As far as more recent "Renaissance cities" go, my vote goes to Pittsburgh as the comeback kid. That town has really bounced back. I guess Cleveland is doing better than it was in the 70's and 80's, but nothing on Pittsburgh's level.
The lack of major employers and the drug wave that hit the entire country really hurt Seattle in the 80s. It must have been a very depressing, grimy, ugly place back then. Glad the city really bounced back from that version of the city!

Pittsburgh, perhaps Oakland, Philly. Any news with Cincinnati?
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Old 08-21-2014, 05:25 PM
 
Location: Who Cares, USA
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Quote:
Originally Posted by GatsbyGatz View Post
The lack of major employers and the drug wave that hit the entire country really hurt Seattle in the 80s. It must have been a very depressing, grimy, ugly place back then. Glad the city really bounced back from that version of the city!
It was still pretty back then, if just for the mountain backdrop, the waterfront, and the Space Needle... but yes. Nowhere I would have wanted to move to at that time. There was a general atmosphere of depression and boredom that permeated the whole city. Everything looked old and neglected. Hardly any new construction. People were losing their jobs and moving away. I was a teenager at the time, and I was amazed at just how little there was to do for young people. Lots of bored, frustrated kids who's only outlet was getting high or drunk. Not much of a music scene. Pretty much the opposite of what it's like today.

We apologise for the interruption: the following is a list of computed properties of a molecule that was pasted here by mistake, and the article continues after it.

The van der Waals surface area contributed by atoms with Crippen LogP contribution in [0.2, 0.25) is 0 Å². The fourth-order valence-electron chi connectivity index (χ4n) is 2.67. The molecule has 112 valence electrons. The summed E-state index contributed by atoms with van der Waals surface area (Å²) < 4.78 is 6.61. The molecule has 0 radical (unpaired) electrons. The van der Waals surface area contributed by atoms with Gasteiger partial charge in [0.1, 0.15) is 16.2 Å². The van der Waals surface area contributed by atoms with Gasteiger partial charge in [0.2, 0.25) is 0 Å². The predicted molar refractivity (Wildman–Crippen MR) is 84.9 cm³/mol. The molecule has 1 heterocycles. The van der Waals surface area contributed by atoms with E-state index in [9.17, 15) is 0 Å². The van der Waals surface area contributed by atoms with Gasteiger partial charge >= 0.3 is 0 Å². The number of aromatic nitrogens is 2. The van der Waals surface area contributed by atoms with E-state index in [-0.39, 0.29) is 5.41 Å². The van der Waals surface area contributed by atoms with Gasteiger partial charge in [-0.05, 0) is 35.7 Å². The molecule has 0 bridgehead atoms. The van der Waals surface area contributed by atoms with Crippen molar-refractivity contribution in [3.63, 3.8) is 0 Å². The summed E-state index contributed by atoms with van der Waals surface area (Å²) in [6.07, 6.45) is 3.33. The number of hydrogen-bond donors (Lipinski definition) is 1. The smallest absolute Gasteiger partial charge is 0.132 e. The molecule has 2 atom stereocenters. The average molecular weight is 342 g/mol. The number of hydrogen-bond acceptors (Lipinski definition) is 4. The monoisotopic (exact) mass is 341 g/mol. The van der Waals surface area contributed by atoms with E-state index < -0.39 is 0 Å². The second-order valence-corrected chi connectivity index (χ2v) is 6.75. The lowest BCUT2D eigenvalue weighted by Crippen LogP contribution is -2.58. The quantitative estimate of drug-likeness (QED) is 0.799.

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Old 08-21-2014, 05:31 PM
 
Location: Huntington Beach, CA
5,847 posts, read 11,028,213 times
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Quote:
Originally Posted by nep321 View Post
But L.A. seems to be becoming wildly too large and expensive.
LA/OC is not as expensive as everyone seems. Sure it cost more. If you don't get caught up in the "Keeping up with the Jones" trap, and downsize your expectations, you can have a very enjoyable lifestyle.
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Old 08-21-2014, 05:32 PM
 
Location: nyc
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Can you even walk down to the river and touch the water ?

Isn't it some kind of law against even being inside the perimeter of that river ?

btw why isn't the overflow of the LA river stored in tanks for future use ?


Quote:
Originally Posted by RudyOD View Post
Los Angeles most definitely.

The Los Angeles River
The L.A. river deserves its own category, because it has the most potential to redefine Los Angeles as a city than anything else going on within its borders right now. The revitalization of the river started as a grassroots movement, but now has grown to such a length that it has achieved a momentum that makes it almost unstoppable. Years from now, Los Angeles will be known for its river as much as it is now known for cars, palm trees and celebrities.
Feds Now Recommending Best and Biggest LA River Restoration - LA River Rising - Curbed LA
Huge Parks Plan Would Finally Give LA Its Emerald Necklace - The Greening of LA County - Curbed LA

Bottom line, Los Angeles is definitely experiencing a renaissance and transforming itself in a way few cities are.